Kathy Hopinkah Hannan is both Global Lead Partner at KPMG and GSUSA’s National President and Chairman of the Board
I can’t believe that a year has passed since I was elected National President of Girl Scouts of the USA at our 2014 National Council Session/53rd Convention in Salt Lake City. Wow—what a great year it’s been! I could not be more proud to serve an organization that positively impacts so many lives. From coast to coast and overseas, I had the pleasure of meeting many, many girls, volunteers, leaders, parents, and alumnae who have shared their Girl Scout stories with me. As I reflect on the past year, some of the highlights were: helping to lead approximately 5,000 girls and 1,000 volunteers in a bridging ceremony across the Golden Gate Bridge in celebration of our partnership with the National Parks Service; assisting with the unveiling of our partnership with the Peace Corps for the Let Girls Learn initiative on International Women’s Day; camping out at the White House with 50 extraordinary fourth-grade Girl Scouts and their leaders to highlight our support for the Every Kid in a Park and the Let’s Move! Outside initiatives, all while the girls worked to earn the first-ever Girls’ Choice badges; and, serving as part of a Girl Scout delegation to the Vatican for a global meeting of Girl Scouts and Girl Guides.
It’s also the everyday interactions I’ve had—when I mentioned my affiliation or someone saw me wearing my Girl Scout pin—that have reminded me of the importance of our organization, one that has been centered for more than 100 years on Girl Scouts’ strong belief that all girls matter. In 1912, Juliette Gordon Low founded Girl Scouts when she exclaimed, "I've got something for the girls of Savannah, and all of America, and all the world, and we're going to start it tonight!" I know that Girl Scouts still has something—something important—for all girls today because people share inspiring stories about their Girl Scout experiences with me all the time. Yet, some volunteers and parents have also told me that the organization has not always made it easy for girls to become Girl Scouts or for volunteers to lead troops. And, I recognize that this has made it tougher to attract and retain the girls who we know can benefit from our program, as well as the volunteers who serve as supportive adults in helping girls try new things, make new friends, and dream big.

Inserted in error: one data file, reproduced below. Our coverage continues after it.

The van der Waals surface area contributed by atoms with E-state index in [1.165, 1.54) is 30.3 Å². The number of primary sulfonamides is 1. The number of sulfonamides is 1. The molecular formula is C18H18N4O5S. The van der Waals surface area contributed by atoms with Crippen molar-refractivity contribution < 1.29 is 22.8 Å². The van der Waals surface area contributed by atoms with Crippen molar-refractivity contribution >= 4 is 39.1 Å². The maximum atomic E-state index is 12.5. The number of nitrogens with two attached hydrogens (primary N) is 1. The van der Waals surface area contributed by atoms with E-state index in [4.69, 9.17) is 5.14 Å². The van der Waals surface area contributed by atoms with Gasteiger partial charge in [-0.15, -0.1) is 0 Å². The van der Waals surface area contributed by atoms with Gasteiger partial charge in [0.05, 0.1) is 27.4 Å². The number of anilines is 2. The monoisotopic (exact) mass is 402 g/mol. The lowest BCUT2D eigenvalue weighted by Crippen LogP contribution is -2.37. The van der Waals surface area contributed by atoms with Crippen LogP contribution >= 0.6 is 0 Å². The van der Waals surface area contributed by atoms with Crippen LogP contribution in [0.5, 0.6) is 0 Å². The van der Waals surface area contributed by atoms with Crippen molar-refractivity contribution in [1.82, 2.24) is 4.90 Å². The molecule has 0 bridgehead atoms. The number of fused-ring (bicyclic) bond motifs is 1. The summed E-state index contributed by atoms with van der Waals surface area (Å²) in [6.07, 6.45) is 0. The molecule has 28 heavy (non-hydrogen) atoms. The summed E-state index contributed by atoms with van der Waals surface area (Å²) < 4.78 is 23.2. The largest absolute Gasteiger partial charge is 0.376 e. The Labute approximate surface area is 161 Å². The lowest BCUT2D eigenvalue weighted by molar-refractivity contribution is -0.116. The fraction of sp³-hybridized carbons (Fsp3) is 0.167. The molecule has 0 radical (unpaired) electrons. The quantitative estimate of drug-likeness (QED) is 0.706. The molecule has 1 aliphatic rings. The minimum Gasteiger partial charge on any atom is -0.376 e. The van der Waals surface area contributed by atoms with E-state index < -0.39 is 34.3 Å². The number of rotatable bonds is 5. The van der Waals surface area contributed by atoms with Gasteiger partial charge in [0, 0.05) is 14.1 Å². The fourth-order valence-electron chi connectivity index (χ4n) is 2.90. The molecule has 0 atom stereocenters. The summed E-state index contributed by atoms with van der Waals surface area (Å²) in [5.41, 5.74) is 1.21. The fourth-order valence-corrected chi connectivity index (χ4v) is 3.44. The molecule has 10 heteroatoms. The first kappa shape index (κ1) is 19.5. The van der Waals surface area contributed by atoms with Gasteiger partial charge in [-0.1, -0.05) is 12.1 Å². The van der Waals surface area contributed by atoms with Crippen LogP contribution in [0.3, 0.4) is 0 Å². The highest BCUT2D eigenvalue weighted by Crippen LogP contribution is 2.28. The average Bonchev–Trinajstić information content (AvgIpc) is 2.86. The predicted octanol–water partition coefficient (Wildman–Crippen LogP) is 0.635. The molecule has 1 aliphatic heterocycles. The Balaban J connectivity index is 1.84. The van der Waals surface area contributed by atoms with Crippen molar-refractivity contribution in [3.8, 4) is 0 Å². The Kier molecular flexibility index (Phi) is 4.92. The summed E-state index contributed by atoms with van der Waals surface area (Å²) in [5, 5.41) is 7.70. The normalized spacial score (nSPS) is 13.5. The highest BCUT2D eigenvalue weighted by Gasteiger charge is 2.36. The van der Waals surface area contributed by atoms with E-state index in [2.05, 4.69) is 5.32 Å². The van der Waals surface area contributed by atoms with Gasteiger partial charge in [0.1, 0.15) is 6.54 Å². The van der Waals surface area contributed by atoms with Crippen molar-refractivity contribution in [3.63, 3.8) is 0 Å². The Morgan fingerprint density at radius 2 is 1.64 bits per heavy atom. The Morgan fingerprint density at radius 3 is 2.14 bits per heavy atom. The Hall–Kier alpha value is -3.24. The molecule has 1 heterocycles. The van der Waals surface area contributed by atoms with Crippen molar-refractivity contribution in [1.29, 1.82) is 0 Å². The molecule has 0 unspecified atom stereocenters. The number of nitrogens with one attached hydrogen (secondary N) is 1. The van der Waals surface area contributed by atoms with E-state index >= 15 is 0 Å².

As I think about the past year, I also have to share how impressed I have been by the strength and dedication of our Movement’s leaders at the local and national level—from the enthusiastic troop leaders who inspire girls to the dedicated CEOs who lead our local councils to the hard-working individuals who serve our national organization. Their shared sense of urgency and boldness to help Girl Scouts thrive for the next 100 years has led us to create a new Movement-wide strategy to address our challenges and seize new opportunities for our future. Our new strategy is grounded in our mission, our core purpose, and our shared ideals to serve as many girls who want to be Girl Scouts as possible—regardless of their means, neighborhood, or family background. Over the next few months, CEOs, board chairs, and other leaders in our Movement look forward to continuing to discuss the strategy and the next steps in implementing it with our members.
Clearly, our society at large recognizes that we, nearly three million proud Girl Scout members, have the ability to effect real change in the lives of girls and in our communities and that it is the selfless leadership of so many that makes this possible. We all know that investing in girls is without a doubt investing in our collective future too. The world demands it of us and our dedication to our mission makes us more than ready to meet this demand.
So, as I reflect on the past year and look forward to the next, I’m truly excited about everything we’ve been doing at Girl Scouts, around the corner and across the globe. Together, we are furthering Juliette Gordon Low’s legacy by continuing to demonstrate to everyone that investing in girls makes our world a better place.